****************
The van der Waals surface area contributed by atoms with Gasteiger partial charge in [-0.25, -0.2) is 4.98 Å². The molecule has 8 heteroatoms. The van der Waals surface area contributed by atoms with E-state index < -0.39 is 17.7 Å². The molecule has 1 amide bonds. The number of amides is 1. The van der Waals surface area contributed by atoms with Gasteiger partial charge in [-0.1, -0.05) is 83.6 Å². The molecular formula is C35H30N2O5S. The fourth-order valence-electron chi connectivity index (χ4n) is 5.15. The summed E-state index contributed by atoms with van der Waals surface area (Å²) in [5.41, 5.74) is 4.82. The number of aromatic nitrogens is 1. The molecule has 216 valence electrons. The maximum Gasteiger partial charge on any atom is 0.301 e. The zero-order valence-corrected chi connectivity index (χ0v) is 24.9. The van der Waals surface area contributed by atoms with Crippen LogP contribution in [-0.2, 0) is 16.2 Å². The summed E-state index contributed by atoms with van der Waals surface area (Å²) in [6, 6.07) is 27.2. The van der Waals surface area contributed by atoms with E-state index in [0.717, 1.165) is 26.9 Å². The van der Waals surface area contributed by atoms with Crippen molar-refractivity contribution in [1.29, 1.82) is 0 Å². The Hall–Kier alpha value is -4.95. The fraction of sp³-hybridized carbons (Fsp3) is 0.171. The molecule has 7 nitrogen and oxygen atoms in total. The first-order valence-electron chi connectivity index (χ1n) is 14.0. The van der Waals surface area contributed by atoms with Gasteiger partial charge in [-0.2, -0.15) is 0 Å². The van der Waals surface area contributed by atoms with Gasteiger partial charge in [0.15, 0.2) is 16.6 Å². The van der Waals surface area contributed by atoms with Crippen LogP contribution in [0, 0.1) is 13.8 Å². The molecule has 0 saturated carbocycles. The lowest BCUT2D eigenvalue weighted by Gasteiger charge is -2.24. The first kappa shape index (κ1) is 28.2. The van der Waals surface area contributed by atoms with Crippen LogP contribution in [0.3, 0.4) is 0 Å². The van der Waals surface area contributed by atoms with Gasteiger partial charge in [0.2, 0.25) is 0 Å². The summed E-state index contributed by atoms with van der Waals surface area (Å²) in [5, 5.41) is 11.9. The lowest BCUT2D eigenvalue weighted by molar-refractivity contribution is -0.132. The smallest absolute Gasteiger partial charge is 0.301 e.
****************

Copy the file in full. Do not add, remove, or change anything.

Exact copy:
The van der Waals surface area contributed by atoms with Gasteiger partial charge in [-0.25, -0.2) is 4.98 Å². The molecule has 8 heteroatoms. The van der Waals surface area contributed by atoms with E-state index < -0.39 is 17.7 Å². The molecule has 1 amide bonds. The number of amides is 1. The van der Waals surface area contributed by atoms with Gasteiger partial charge in [-0.1, -0.05) is 83.6 Å². The molecular formula is C35H30N2O5S. The fourth-order valence-electron chi connectivity index (χ4n) is 5.15. The summed E-state index contributed by atoms with van der Waals surface area (Å²) in [5.41, 5.74) is 4.82. The number of aromatic nitrogens is 1. The molecule has 216 valence electrons. The maximum Gasteiger partial charge on any atom is 0.301 e. The zero-order valence-corrected chi connectivity index (χ0v) is 24.9. The van der Waals surface area contributed by atoms with Crippen LogP contribution in [-0.2, 0) is 16.2 Å². The summed E-state index contributed by atoms with van der Waals surface area (Å²) in [6, 6.07) is 27.2. The van der Waals surface area contributed by atoms with E-state index in [0.717, 1.165) is 26.9 Å². The van der Waals surface area contributed by atoms with Crippen molar-refractivity contribution in [1.29, 1.82) is 0 Å². The Hall–Kier alpha value is -4.95. The fraction of sp³-hybridized carbons (Fsp3) is 0.171. The molecule has 7 nitrogen and oxygen atoms in total. The first-order valence-electron chi connectivity index (χ1n) is 14.0. The van der Waals surface area contributed by atoms with Gasteiger partial charge in [-0.2, -0.15) is 0 Å². The van der Waals surface area contributed by atoms with Gasteiger partial charge in [0.15, 0.2) is 16.6 Å². The van der Waals surface area contributed by atoms with Crippen LogP contribution in [0, 0.1) is 13.8 Å². The molecule has 0 saturated carbocycles. The lowest BCUT2D eigenvalue weighted by Gasteiger charge is -2.24. The first kappa shape index (κ1) is 28.2. The van der Waals surface area contributed by atoms with Crippen LogP contribution in [0.3, 0.4) is 0 Å². The van der Waals surface area contributed by atoms with Gasteiger partial charge in [0.2, 0.25) is 0 Å². The summed E-state index contributed by atoms with van der Waals surface area (Å²) in [5, 5.41) is 11.9. The lowest BCUT2D eigenvalue weighted by molar-refractivity contribution is -0.132. The smallest absolute Gasteiger partial charge is 0.301 e.